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Typically, when you use your camera’s “auto” setting to take pictures outdoors in wintry snow conditions, the pictures will come out too dark.
All that white snow messes with your camera’s internal “exposure” settings.
To avoid drab, gray winter pictures, and get the brightest, crispest photos with the brightest colors in snowy conditions, try these simple steps:
How To Take Great Winter Pictures
#1. If it snowed overnight, then take some shots very early in the morning, before the sun’s light becomes too bright. This way, the lights will be softer, the colors will be truer, and the snow will be fresher, and still untouched. Shots taken very early or late in the day will result in warmer photos with the snow taking on reddish hues. If you shoot midday, you’ll get much cooler, bluer photos.
#2. Most of today’s cameras (digital and film) have a way to change the “exposure compensation”. If you set the control to +1, it will overexpose the scene by one stop, admitting twice as much light into the photo.
#3. First focus your camera on a darker object, then press the shutter down halfway so it meters the dark object instead of the snow. Then, without lifting your finger, re-frame your photo to the shot you actually want, and depress the shutter button the rest of the way down to take the picture.
#4. You should do this any time you’re taking pictures, but its even more important with winter outdoor photography… Make sure the sun is on the right or left side of your subject during morning and evening hours and directly behind you when it’s high in the sky. You should never shoot into the direction of the sun.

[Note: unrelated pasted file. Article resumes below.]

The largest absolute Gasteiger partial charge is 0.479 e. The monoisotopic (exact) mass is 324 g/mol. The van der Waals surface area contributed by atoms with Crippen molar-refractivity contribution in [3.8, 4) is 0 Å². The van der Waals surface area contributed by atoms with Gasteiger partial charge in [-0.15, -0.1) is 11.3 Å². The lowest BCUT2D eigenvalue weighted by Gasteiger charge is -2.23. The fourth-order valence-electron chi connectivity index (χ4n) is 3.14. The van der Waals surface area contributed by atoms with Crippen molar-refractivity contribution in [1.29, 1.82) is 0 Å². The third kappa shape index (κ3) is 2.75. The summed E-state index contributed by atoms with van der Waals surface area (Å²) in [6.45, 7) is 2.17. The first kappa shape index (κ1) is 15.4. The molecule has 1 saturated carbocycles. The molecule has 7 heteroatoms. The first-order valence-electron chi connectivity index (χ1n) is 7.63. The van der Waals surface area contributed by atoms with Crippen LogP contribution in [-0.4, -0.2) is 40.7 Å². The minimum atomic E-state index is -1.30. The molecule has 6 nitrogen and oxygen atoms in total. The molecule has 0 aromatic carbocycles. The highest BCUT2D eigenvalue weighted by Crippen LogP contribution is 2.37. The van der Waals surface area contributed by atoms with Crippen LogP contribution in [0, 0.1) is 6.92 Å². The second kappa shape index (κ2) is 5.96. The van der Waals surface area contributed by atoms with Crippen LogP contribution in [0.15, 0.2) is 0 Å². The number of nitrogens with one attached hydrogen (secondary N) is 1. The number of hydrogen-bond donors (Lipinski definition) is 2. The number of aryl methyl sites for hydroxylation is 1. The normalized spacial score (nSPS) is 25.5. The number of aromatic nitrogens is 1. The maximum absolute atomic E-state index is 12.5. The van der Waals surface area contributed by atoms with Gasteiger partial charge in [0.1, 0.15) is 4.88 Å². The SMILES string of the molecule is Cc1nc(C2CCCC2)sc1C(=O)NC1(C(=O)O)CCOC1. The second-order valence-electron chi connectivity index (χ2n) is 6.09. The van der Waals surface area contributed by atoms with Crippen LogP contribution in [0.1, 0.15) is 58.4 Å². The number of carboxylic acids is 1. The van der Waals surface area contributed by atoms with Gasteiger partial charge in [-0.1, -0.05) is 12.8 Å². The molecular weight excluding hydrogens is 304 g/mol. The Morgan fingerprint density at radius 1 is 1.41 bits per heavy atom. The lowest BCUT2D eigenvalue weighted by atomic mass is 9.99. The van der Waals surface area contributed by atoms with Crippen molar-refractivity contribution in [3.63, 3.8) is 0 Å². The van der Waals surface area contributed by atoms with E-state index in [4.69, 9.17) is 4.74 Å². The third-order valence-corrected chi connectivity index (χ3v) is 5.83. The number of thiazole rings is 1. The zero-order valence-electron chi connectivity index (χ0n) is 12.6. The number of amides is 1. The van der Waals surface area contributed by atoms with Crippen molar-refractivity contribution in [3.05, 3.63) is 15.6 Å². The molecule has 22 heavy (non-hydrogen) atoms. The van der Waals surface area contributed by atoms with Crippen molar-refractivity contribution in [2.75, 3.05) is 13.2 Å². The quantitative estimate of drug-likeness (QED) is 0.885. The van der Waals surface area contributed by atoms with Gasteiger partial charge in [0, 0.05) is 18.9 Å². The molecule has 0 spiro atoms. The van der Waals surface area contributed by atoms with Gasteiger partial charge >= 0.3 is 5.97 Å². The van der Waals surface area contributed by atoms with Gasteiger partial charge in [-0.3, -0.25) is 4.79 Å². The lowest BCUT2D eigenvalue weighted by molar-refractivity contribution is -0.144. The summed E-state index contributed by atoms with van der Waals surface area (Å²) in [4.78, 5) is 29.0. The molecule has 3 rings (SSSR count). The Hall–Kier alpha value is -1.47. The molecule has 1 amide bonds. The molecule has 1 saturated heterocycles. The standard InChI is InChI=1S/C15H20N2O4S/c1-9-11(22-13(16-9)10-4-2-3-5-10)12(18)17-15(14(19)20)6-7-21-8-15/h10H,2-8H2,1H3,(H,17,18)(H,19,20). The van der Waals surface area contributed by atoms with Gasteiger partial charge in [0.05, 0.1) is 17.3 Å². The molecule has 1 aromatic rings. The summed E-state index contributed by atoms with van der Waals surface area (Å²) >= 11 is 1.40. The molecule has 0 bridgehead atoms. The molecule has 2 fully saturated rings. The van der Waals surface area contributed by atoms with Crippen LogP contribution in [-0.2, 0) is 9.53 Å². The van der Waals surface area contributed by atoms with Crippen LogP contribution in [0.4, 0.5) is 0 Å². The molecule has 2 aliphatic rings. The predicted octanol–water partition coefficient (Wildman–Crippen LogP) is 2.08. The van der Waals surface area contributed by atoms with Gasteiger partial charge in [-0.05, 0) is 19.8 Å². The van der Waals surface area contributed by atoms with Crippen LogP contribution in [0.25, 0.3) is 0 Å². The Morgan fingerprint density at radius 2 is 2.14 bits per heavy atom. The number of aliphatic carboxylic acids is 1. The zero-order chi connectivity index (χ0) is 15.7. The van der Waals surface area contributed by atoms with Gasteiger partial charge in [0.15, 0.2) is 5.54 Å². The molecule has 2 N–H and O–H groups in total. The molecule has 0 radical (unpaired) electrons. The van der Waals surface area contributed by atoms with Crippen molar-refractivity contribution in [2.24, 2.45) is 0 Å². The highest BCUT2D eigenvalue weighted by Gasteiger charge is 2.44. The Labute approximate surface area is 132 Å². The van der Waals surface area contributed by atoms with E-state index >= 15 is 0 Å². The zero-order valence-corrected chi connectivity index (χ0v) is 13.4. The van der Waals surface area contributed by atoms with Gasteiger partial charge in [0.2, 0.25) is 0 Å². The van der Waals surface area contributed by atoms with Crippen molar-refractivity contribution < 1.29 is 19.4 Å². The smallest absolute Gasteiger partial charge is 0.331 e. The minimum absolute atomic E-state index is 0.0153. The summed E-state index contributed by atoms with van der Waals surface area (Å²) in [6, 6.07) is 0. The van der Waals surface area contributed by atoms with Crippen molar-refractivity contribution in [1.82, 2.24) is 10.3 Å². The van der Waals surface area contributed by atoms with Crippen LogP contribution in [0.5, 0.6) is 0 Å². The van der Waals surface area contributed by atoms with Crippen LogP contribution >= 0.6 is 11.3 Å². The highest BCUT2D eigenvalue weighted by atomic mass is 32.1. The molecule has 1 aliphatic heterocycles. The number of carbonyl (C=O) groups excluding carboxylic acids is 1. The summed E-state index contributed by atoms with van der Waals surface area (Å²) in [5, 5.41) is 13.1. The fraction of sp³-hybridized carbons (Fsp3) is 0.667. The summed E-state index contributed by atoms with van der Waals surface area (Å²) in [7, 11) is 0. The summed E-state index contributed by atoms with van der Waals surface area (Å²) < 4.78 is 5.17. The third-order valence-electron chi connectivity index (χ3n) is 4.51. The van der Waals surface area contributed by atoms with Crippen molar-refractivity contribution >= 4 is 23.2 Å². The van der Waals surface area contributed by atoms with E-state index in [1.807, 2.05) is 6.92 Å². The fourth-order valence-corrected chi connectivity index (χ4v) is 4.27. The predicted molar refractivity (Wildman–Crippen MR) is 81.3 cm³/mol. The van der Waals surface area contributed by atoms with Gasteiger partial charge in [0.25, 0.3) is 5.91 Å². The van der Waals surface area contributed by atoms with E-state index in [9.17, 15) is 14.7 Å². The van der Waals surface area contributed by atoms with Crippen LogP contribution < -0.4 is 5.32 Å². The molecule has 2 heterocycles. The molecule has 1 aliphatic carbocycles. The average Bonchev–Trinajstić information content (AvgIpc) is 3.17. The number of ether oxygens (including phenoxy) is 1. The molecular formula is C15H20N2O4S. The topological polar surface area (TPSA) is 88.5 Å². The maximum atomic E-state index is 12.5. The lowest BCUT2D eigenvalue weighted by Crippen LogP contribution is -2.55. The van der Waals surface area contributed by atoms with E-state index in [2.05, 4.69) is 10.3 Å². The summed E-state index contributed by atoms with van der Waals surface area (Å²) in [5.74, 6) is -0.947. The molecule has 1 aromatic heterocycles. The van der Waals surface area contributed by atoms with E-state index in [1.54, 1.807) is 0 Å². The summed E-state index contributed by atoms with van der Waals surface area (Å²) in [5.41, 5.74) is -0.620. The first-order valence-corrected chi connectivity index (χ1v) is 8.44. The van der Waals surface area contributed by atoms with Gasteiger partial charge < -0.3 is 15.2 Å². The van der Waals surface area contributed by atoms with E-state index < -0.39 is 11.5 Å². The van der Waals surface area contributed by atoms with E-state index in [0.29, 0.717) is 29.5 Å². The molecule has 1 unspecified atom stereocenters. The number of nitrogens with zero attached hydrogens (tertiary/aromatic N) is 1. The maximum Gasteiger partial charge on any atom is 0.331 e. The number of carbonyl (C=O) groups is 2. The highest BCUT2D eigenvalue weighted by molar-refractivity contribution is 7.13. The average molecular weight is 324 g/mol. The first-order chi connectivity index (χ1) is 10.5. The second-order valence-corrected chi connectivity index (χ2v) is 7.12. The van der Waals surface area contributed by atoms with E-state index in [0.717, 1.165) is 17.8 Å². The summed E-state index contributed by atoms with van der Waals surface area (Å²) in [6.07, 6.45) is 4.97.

#5. To photograph frost-covered branches, snow resting on a pinecone or mailbox, or the family pet with a face-full of snow… move in close to eliminate much of the background and use your camera’s “macro/close-up” mode.
#6. To photograph ice skaters, sledders, snowmobilers, snow shovelers, skiers, etc… all of whom are “on the go”, you’ll want to use your camera’s “action” setting
#7. If it’s sunny outside, turn on your camera’s “fill flash” and get as close to your subject as possible. (This lightens facial shadows by reducing the amount of white background in your picture, so your camera’s automatic metering will be more accurate.)
#8. Another fun technique for action shots is to “prefocus” (or lock the focus) on a spot in the path of someone in action. Then, just as your subject reaches that spot, depress the shutter the rest of the way down, effectively freezing them in action!
#9. To photograph a snowman, kneel down to get a low angle and shoot up toward the snowman. This will make the snowman seem tall and mighty.
#10. While completely snow-covered scenes can be beautiful, try to compose a few shots around something that’s noticeably colorful. Any object placed in the foreground or middle of your shot that’s not white, gray or black will add life to your photo.
More Winter Photography Tips From The Pros
- Snow & ice close-up shots… tips for advanced photographers
- Great winter photography tips for beginners (righthand column)
As a homeowner, I primarily write about weather safety tips that everyone should know in order to protect their home and family during major weather events. I especially like to share seasonal "outside the box" ideas that most wouldn't think of in the Spring, Summer, Winter, and Fall. The weather events I've personally experienced include: Hurricanes (while living in Florida), Tornadoes (while living in Indiana, Texas, and Tennessee), Earthquakes (while visiting California), Blizzards (while living in New York and Indiana), and Flooding (while living in Tennessee).